¶11      Wisconsin Stat. § 345.53 states:  “[i]n traffic regulation actions in all courts, costs may not be taxed against the plaintiff.”  The language of the statute is clear:  costs simply are not taxed against plaintiffs in traffic forfeitures.  Although Winston contends that he is not literally “taxing” the County, the language of the statute does not suggest an actual taxation similar to property or income taxes.  Rather, the statute clearly contemplates that costs cannot be imposed upon a plaintiff in traffic forfeiture.  See County of Walworth v. Rohner, 108 Wis. 2d 713, 722, 324 N.W.2d 682 (1982) (trial court erred in conditioning the filing of a criminal traffic complaint on the district attorney’s willingness to pay costs in connection with the dismissal of the county’s action based on the language of § 345.53, which prohibits costs in traffic actions from being assessed against a plaintiff).  The circuit court properly denied Winston’s motion for costs.

¶12      As to Winston’s numerous other claims, we conclude that his claims are either irrelevant to this appeal, improperly pled, or improperly briefed.  Winston argues multiple due process violations, including:  (1) a violation of an open records request; (2) double jeopardy; (3) judicial bias; (4) extortion; (5) unprofessional prosecutorial conduct; and (6) civil procedure violations.

¶13      Winston’s argument as to his open record request is irrelevant to the circuit court’s order denying his motion for costs.  We do not address this issue further.  Winston cannot maintain a claim for double jeopardy because he has never had a trial on either case, as both have been dismissed.  Further, nothing in the record supports Winston’s claims of judicial bias or civil procedure violations; Winston points to no relevant law supporting his contention that the reissuing of his traffic citation constituted an attempt to extort fees from him; and Winston’s claims of unprofessional prosecutorial conduct were not properly raised before the circuit court.  We do not address these issues further.  See State v. Shaffer, 96 Wis. 2d 531, 545-46, 292 N.W.2d 370 (Ct. App. 1980) (We do not address issues unsupported by legal authority.); Vesely v. Security First Nat’l Bank of Sheboygan Trust Dep’t, 128 Wis. 2d 246, 255 n.5, 381 N.W.2d 593 (Ct. App. 1985) (We do not address arguments that are not developed.); Young v. Young, 124 Wis. 2d 306, 316, 369 N.W.2d 178 (Ct. App. 1985) (“The party alleging error has the burden of establishing, by reference to the record, that the error was raised before the [circuit] court.”).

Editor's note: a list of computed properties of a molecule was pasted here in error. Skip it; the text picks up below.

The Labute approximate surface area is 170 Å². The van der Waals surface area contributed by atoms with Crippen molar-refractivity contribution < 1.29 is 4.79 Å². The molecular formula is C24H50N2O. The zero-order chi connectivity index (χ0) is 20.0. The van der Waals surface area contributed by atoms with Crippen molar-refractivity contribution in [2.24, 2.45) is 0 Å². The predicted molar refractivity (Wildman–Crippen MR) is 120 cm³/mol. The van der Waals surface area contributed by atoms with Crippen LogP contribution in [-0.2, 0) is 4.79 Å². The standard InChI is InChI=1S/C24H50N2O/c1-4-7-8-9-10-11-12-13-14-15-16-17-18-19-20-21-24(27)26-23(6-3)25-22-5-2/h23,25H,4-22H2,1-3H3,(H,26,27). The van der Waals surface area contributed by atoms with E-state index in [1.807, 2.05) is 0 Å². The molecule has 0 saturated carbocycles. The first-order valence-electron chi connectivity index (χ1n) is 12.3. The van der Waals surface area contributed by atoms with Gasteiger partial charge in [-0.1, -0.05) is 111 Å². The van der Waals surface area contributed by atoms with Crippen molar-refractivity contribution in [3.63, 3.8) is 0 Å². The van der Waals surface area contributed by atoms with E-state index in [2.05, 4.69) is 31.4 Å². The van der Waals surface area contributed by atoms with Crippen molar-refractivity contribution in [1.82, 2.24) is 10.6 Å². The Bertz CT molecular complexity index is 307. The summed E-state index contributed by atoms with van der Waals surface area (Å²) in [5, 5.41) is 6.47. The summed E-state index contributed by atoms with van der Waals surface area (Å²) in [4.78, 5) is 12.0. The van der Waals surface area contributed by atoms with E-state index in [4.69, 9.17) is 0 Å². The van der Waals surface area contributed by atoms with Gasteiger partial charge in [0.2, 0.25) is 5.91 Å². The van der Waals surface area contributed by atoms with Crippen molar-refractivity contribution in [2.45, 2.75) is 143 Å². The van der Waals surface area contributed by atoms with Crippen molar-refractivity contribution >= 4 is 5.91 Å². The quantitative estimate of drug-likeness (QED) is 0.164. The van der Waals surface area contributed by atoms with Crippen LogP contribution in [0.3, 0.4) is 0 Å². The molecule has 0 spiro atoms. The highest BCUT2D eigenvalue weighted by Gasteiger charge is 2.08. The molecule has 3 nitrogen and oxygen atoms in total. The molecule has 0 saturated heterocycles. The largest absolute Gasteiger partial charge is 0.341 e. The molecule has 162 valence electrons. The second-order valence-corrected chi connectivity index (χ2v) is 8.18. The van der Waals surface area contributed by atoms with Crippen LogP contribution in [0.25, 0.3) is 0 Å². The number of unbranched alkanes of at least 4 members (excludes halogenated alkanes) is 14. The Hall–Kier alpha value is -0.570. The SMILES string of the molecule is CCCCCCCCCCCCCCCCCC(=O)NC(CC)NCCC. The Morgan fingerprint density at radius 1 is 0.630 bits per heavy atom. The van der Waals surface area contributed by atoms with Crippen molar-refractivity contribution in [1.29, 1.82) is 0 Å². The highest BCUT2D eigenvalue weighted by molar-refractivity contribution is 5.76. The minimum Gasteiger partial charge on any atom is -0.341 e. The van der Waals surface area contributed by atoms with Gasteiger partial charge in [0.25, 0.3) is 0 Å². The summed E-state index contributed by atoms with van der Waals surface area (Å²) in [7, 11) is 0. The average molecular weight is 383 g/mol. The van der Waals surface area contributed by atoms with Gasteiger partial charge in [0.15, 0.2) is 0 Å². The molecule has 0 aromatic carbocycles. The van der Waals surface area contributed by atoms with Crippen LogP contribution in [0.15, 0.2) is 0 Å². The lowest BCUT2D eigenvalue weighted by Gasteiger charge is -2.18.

¶14      For the foregoing reasons, we affirm the circuit court.

By the Court.—Order affirmed.

            This opinion will not be published.  See Wis. Stat. Rule 809.23(1)(b)4.




[1]  This appeal is decided by one judge pursuant to Wis. Stat. § 752.31(2) (2011-12).

All references to the Wisconsin Statutes are to the 2011-12 version unless otherwise noted.

[2]  The case was dismissed by the Honorable Jean DiMotto.

[3]  The Honorable Daniel Konkol presided over the remainder of Winston’s case.

[4]  Wisconsin Stat. § 345.20(2)(a) provides:  “Except as provided in par. (b), the apprehension of alleged violators of traffic regulations and the trial of forfeiture actions for the violation of traffic regulations shall be governed by ss. 345.21 to 345.53.  Where no specific procedure is provided in ss. 345.21 to 345.53, ch. 799 shall apply to such actions in circuit court.”